Free from the tethers of practicality, lacking a proper windshield and any sort of roof, this special car has an unfair advantage over other, more pedestrian Ferrari designs. Arguably at the zenith of Ferrari 1960’s design, it belongs in the realm of fantasy, there could not have been a more appropriate co-star for Toby Dammit.

The cockpit is pure joy in its minimalist design; all it contains is focused on the driving experience, the windscreen is just high enough that the wind passes over the forehead rather than into the eyes, and the absence of any pillars makes you feel free, not hemmed-in as you might in a modern spider, the seating position is near-ideal and the car is as pleasant to tool around in as it is tremendously exciting and rewarding here at Bridgehampton Race Circuit. Impeccably sorted, with light steering, it brakes straight, turns instantly with very little roll, and feels ready for any challenge.

Almost sinful, right, Mr Dammit? Some prefer more toned-down Ferraris such as the 330 GTC but I’d wager they might change their minds if they saw this temptress. Hopefully it will appear again at more events, like a diva making an appearance to rapturous applause.

Just call me Toby and give me my reward so I can roar into the Roman night. But you can keep the little girl with the white ball.

THANKS TO the owner, and to John Stankiewicz, Tom Papadopoulos and Marcel Massini.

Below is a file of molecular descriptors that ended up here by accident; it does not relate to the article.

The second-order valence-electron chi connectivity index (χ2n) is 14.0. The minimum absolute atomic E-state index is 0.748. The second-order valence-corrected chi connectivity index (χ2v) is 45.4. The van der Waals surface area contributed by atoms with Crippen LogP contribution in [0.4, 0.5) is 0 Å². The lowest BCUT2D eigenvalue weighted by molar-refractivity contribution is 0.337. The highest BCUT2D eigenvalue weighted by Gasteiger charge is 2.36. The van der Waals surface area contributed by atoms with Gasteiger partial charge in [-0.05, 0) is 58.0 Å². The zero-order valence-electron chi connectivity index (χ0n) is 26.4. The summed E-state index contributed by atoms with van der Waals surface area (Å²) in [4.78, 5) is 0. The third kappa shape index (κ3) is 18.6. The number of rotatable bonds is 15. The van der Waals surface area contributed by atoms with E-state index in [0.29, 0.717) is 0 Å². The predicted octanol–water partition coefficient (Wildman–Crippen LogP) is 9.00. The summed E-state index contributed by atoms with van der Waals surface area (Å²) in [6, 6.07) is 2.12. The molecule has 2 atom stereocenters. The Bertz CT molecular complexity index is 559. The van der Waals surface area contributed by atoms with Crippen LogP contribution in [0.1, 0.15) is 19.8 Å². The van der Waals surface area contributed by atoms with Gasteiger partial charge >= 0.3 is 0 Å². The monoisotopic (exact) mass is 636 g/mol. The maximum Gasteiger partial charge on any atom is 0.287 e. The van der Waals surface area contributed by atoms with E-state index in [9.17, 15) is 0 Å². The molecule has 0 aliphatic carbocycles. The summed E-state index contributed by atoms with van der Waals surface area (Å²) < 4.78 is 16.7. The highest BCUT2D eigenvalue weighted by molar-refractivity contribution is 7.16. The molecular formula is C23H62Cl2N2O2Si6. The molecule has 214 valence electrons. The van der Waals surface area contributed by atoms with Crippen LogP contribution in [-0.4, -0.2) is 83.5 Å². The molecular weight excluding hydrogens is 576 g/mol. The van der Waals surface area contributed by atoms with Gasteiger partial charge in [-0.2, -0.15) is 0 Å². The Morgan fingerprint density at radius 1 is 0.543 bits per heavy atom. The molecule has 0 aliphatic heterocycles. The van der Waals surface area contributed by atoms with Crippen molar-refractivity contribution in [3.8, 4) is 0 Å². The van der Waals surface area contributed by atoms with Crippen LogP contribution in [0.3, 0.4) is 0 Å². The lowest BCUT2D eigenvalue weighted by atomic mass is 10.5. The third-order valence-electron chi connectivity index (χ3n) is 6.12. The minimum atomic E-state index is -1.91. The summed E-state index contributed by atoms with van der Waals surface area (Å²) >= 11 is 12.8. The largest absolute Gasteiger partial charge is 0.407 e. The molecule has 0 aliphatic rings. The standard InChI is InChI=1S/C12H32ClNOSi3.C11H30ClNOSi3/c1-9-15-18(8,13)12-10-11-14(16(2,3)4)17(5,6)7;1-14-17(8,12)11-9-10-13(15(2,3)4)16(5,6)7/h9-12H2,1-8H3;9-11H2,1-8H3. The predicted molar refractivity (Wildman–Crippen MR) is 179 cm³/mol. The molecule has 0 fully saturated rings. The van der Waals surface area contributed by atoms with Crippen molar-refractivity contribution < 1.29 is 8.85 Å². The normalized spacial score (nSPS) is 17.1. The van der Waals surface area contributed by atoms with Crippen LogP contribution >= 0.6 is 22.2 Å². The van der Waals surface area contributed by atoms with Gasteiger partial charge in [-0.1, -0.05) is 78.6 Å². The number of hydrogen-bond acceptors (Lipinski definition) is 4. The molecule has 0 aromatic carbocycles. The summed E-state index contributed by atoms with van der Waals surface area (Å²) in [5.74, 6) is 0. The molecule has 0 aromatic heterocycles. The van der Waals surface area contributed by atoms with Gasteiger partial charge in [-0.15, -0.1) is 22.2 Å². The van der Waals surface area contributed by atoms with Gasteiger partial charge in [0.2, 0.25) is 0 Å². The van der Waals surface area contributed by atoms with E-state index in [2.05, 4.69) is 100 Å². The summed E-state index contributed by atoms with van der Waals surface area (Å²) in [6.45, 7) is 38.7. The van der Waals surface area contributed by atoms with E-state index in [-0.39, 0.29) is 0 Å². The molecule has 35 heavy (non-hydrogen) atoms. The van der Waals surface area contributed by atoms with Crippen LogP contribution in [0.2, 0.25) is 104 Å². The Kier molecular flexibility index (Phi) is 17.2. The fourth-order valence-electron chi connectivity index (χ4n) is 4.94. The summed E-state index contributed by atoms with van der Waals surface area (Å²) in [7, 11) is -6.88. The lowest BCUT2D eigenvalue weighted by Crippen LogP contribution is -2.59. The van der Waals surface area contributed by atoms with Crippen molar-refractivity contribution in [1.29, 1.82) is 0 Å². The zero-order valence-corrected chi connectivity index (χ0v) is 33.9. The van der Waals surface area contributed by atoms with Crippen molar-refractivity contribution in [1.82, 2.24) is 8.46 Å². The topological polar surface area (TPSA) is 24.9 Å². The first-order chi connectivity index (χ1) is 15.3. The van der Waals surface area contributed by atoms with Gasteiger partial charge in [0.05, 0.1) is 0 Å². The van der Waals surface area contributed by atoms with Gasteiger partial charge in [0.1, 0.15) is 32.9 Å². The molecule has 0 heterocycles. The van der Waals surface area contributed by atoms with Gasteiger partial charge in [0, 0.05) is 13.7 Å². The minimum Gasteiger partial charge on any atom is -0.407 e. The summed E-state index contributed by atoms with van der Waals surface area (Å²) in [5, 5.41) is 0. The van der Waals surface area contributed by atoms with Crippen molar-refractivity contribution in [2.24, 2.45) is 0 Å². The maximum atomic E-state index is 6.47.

Clockwise from left Fantuzzi was originally gold; starring with Terence Stamp in Toby Dammit; at rest at Modena; painted red in Germany; missing its nose-badge in Rome after filming; odd tail rivets; in Monaco in 1966. Below and facing page: Chassis plate relates to this body’s third, 330 GT-based, set of underpinnings; Nardi steering wheel has the usual maker’s signature; shape was inspired by 250P endurance racer.


TECHNICAL DATA FILE SPECIFICATIONS 1963/1964 Fantuzzi-bodied Ferrari 330 GT

Engine: 4390cc 60° V12, SOHC per bank, three Weber 40 DCZ twin-choke downdraught carburettors

Max Power 396bhp @ 7200rpm / DIN nett

Max Torque c310lb ft @ 5500rpm / DIN nett

Transmission: Five-speed manual, rear-wheel drive

Steering: Worm and sector


Front: double wishbones, coil springs, telescopic dampers, anti-roll bar.

Rear: live axle, radius arms, leaf springs, telescopic dampers.

Brakes: All Discs

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Additional Info
  • Year: 1963
  • Engine: Petrol V12 4.4-litre
  • Power: 396bhp at 7200rpm
  • Torque: 310lb ft at 5500rpm
  • Speed: 180mph
  • 0-60mph: 4.9sec